If the dust doesn’t settle: Gin, Jetplanes and Transitive Surplus

More than 150 years ago John Ruskin imagined the experience of flight. Now, thanks to Iceland’s Eyjafjallajökull volcano, we can begin to imagine the possibilities without it.

Robert Paterson provocatively suggests in Volcano & Air Travel – A Black Swan? What might happen:

At the moment we are all treating this event as a temporary inconvenience. But what if this is not temporary? The last time this volcano erupted in 1821 the eruptions lasted for months… So imagine European airspace being closed until September – possible? What then?

Robert has a list of sensible ideas about the impact on airlines, on shipping and other industries. Disruption for some of them could be serious and long-lasting.

But beyond the purely economic effects what could a sustained bar on air travel mean for our working and cultural lives? It might not all be doom and gloom. To see why, let’s revisit a concept proposed by Clay Shirky, most notably in his 2008 essay “Gin, Television, and Social Surplus“.

While not a member of Nick Carr’s band of New Luddites I could never completely buy Clay’s assertions about the unprecedented good of the internet, that it somehow unleashed new creativity. But I did like his comparison of television’s 50-year hegemony to the role of gin in our first industrial cities, both social sedatives to dull people’s shock and anger at their dislocation.

What did the people of the post-war consumer economy do with their free time? he asks…

Well, mostly we spent it watching TV.

We did that for decades. We watched I Love Lucy. We watched Gilligan’s Island. We watch Malcolm in the Middle. We watch Desperate Housewives. Desperate Housewives essentially functioned as a kind of cognitive heat sink, dissipating thinking that might otherwise have built up and caused society to overheat.

And it’s only now, as we’re waking up from that collective bender, that we’re starting to see the cognitive surplus as an asset rather than as a crisis.

But I wonder whether prolonged television viewing is just one of several 20th Century innovations that continue to impair our faculties. Now, with help from that volcano, I understand why Dopplr tells people with no planned trips, “We envy you”.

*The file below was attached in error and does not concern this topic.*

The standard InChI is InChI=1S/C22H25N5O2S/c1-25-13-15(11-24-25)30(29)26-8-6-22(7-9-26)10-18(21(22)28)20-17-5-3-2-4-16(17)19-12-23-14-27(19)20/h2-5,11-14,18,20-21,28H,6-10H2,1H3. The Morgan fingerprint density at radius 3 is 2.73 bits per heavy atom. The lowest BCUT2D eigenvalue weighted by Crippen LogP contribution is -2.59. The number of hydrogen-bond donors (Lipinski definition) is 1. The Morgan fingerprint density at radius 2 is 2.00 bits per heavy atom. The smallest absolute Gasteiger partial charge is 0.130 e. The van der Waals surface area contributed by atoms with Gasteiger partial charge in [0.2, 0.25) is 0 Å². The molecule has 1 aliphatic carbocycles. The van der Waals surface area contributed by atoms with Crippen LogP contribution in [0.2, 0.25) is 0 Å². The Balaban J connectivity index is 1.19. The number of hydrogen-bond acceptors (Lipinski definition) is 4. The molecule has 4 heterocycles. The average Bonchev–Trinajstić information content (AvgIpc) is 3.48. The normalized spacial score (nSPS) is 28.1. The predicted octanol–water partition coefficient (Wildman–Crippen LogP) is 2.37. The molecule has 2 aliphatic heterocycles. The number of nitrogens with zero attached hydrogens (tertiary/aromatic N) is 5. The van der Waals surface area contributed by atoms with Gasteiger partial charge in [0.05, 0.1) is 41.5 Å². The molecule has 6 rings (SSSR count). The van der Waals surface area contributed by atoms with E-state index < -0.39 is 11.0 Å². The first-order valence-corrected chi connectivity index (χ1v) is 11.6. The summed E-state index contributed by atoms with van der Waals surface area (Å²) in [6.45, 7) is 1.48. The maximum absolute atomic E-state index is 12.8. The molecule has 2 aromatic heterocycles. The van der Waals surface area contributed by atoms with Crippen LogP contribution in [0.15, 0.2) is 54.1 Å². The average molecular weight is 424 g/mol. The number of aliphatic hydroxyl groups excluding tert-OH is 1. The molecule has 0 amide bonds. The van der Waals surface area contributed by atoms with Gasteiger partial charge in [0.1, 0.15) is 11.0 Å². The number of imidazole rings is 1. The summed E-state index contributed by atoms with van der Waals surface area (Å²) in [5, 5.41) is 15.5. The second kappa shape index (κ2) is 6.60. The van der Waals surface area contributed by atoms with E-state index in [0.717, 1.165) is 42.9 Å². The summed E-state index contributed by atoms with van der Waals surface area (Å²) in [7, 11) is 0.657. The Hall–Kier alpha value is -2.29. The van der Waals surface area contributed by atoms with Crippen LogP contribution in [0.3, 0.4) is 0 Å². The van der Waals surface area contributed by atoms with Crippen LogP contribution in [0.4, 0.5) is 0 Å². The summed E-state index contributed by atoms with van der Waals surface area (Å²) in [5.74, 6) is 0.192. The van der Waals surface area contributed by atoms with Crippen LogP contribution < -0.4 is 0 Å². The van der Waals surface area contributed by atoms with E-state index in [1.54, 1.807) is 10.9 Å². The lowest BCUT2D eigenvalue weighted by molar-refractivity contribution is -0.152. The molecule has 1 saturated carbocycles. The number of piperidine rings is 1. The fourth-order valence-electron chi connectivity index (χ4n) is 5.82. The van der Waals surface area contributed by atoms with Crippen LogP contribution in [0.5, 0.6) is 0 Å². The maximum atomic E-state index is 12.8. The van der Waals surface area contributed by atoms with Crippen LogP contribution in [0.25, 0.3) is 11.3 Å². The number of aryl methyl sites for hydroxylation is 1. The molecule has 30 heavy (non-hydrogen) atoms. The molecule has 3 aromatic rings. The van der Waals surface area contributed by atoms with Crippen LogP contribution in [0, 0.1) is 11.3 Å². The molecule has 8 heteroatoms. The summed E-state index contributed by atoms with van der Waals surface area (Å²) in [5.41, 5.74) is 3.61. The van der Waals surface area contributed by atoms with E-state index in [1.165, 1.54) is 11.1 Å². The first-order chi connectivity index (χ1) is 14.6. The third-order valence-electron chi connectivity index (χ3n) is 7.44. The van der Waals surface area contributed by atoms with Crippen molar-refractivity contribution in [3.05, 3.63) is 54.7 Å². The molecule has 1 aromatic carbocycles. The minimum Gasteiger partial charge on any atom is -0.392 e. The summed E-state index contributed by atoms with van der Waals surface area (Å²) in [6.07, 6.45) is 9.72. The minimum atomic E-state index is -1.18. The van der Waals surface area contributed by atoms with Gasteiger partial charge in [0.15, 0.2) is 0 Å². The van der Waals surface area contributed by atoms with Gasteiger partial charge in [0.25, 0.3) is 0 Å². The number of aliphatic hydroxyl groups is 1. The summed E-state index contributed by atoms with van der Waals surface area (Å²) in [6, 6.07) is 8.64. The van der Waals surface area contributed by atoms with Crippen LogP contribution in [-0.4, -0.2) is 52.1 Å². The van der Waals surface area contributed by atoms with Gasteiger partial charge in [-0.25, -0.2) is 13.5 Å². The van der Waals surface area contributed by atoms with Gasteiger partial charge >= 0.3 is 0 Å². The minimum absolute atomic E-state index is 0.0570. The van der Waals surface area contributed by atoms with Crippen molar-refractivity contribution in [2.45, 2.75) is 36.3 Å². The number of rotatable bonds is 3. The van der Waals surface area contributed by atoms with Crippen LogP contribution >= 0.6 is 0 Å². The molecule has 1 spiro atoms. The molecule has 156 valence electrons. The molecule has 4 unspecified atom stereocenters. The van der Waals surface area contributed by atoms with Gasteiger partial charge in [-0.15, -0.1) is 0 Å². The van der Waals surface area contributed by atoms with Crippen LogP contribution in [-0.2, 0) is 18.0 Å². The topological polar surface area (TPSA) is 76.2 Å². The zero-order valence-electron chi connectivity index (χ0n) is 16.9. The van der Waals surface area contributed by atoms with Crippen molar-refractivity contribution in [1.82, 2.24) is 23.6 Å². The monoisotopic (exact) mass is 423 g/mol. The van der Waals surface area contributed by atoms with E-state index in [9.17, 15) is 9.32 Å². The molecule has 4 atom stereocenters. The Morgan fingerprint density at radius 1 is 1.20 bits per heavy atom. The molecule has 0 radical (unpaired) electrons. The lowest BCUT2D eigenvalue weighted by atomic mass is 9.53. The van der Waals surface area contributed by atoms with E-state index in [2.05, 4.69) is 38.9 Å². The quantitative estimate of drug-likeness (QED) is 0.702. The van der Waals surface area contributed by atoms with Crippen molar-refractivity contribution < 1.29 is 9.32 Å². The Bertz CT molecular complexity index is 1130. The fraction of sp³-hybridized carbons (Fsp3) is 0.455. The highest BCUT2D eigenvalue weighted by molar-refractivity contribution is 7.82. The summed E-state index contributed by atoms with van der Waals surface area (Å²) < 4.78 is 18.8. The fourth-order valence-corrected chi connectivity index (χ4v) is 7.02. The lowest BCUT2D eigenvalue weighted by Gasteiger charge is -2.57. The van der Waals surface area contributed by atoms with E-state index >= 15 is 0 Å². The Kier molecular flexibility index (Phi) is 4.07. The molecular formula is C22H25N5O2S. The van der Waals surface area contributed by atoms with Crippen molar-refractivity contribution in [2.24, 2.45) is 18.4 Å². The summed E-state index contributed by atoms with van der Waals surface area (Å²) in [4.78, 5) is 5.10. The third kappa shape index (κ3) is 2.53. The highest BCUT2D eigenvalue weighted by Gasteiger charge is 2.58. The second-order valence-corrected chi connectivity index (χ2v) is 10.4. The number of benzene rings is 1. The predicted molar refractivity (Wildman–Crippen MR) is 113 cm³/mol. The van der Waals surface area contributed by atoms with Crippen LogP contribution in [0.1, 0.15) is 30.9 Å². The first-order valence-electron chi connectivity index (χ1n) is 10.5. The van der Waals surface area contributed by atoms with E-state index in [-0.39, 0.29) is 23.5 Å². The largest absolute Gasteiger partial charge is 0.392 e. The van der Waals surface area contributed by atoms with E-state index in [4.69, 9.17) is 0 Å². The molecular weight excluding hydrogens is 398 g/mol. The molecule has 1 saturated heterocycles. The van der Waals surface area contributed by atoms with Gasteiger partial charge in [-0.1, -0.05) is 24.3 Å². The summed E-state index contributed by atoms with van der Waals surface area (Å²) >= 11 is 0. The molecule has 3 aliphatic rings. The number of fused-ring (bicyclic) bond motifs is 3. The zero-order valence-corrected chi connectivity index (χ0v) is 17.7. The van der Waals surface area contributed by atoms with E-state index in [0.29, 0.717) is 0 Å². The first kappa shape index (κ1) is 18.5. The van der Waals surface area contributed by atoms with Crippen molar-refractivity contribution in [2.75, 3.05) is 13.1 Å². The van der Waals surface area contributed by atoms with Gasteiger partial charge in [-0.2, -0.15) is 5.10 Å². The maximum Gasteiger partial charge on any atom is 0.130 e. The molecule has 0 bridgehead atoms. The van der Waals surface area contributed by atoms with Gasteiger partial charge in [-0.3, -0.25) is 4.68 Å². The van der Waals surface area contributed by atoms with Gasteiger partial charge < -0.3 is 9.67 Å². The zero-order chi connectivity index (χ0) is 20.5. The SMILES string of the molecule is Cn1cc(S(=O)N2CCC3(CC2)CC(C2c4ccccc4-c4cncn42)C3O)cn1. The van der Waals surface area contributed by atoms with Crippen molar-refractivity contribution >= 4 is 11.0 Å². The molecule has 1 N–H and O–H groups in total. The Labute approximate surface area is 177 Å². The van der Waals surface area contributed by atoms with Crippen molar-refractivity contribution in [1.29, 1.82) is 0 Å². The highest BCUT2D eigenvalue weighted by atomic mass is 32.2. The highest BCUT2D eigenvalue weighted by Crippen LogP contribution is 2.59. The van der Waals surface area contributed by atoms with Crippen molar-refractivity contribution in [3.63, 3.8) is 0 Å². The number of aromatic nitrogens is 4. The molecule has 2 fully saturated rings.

Even before we count the cost to the environment, air travel is broken.

  • First there are the physical symptoms of travel sickness, jet lag, oxygen depletion and sleep deprivation, symptoms not so far removed from the inebriation of Georgian London.
  • Then there is the time lost in check-in queues, intrusive security, departure lounges, time buckled up with no electronics at take-off and landing, the isolation from the network connectivity on which we have come to depend.
  • Add to this the rootlessness engendered by rapid and repeated separation from locality and time-zone, the zapping through cities like a remote-control-happy TV-addict, its apotheosis the non-dom always on the move in search of tax efficiency.

Together these factors – physical, temporal and moral – conspire to sap the frequent flier of her creativity more lethally than the DVD box-set she doubtless slumps into at the end of a punishing week of travel.

And the worst part is, we inflict this malaise disproportionately on our leaders, making the term of a president, prime minister or CEO one long ear-popping whirlwind of tarmac, takeoffs and landings. Wouldn’t we rather these people were well-rested, grounded in a locality and on top of their game?

So I propose a new measure to complement Clay Shirky’s Cognitive Surplus. Imagine a world where our smartest and most powerful people travelled less and engaged more fully in their local communities. The time they have hitherto wasted in transit could instead be invested in family relationships, friendships and civic engagement.

In the airborne ashes of Eyjafjallajökull, we see the beginnings of the Transitive Surplus. How would you use yours?

Update 24/4/2010: Via booktwo.org, I found Andrew Losowsky‘s “open call to designers, writers, photographers, illustrators, art directors and anyone else who is stranded by the ash cloud“. An immediate example of the Transitive Surplus?

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One thought on “If the dust doesn’t settle: Gin, Jetplanes and Transitive Surplus

  1. Pingback: Grounded, Ruskin takes to the skies over Europe « matt.me63.com – Matt Edgar

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